Tempe Directory of Historic Buildings
Tempe has more than 200 historic buildings. Enjoy this searchable directory of information and photos. For more information on any of these properties or to learn how your property can be listed, please contact Tempe Historic Preservation Officer John_Southard@tempe.gov
Many of the properties on the Tempe Historic Register, the National Register of Historic Places or the list of historic eligible properties are privately owned and not open to the public. Please respect the privacy of those who may be living in these houses.
Historic Eligible is a formal classification of parcels which contain buildings, structures, or sites which meet the criteria for designation as a Tempe Historic Property, but which have not been formally designated as "Historic."
How to Use This Directory
You may search this directory by the categories of Tempe Historic Register, National Historic Register and Historic Eligible Properties. Simply click the down arrow on the All Categories box below and select the one you would like to see. All the properties in that category will appear.
- Historic Eligible Properties
Historic Use: Residence
Present Use: Residence
National Register Status: Not Listed
The 1915 Judd House is significant for its association with Tempe agricultural history as a onetime rural farmhouse. It is also significant as a local variant of National folk-style residential architecture.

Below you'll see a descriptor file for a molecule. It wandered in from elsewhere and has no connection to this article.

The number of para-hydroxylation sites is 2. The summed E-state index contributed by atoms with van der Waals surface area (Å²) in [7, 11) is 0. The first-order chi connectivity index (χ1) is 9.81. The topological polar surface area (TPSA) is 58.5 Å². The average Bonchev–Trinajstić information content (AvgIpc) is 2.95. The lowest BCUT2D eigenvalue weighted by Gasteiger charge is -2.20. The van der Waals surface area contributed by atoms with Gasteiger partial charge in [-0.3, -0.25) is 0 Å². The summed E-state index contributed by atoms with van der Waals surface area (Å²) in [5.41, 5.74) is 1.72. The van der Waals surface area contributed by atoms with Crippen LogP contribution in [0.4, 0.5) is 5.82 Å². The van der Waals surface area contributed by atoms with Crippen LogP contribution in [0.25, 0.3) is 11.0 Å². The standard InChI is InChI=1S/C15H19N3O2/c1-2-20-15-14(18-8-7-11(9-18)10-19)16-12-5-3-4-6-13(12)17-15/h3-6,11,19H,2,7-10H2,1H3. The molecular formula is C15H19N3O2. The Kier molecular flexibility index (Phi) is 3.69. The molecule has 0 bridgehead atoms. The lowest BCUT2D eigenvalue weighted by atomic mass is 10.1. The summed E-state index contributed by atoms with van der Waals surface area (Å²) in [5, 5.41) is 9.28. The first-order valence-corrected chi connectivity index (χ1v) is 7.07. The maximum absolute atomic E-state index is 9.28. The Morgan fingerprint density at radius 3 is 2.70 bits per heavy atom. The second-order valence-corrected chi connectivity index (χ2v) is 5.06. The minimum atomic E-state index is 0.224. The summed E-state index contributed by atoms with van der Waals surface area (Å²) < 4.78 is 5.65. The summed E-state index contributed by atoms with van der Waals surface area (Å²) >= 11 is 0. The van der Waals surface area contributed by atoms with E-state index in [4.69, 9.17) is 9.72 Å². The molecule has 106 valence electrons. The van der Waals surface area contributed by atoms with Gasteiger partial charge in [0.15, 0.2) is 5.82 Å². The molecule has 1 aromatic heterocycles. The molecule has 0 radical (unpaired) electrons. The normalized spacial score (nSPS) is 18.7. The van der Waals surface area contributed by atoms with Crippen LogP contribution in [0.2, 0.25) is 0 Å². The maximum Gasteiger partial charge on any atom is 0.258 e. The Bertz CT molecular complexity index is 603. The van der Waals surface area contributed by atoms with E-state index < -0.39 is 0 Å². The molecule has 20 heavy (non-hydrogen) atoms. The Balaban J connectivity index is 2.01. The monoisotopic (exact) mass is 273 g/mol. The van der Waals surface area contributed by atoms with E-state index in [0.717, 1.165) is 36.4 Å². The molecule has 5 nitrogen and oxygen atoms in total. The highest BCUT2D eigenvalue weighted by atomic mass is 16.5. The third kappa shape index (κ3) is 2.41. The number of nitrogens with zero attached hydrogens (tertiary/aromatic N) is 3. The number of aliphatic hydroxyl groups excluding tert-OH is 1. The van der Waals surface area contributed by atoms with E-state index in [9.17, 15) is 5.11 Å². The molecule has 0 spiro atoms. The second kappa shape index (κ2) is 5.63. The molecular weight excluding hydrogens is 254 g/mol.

Before 1945, the Tempe area north of the Salt River, east of Rural Road, south of 13th Street (Apache Boulevard), and west of Farmer Avenue remained, with few exceptions, an irrigated agricultural landscape dotted by rural farmhouses. Tempe-area farms produced agricultural commodities—grain, alfalfa, cotton, citrus, and dairy—that served as the basis of the region’s economy before the postwar population boom.
Alfred and Ellen Bell acquired a twenty-five-acre farm in the southwest quarter of the northwest quarter of Section 21 (T1N R4E) in 1914 and built the house at 1208 Farmer soon thereafter. In 1927, widowed Ellen sold the property to Charlie Shamblin, who farmed alfalfa on the property. In 1938, Shamblin sold to Orion and Anna Judd; eight years later the couple subdivided the farm and platted State College Homes. They occupied the farmhouse through the 1970s.
The 1915 Judd House is a one-story wood frame house. Rectangular in plan, the house sits on a crawlspace foundation with wood siding walls topped by a medium pitched, front gabled roof with gable vent, overhanging eaves, and exposed rafter ends. A front awning shades the house’s single-leaf entryway. Windows are wood, double hung.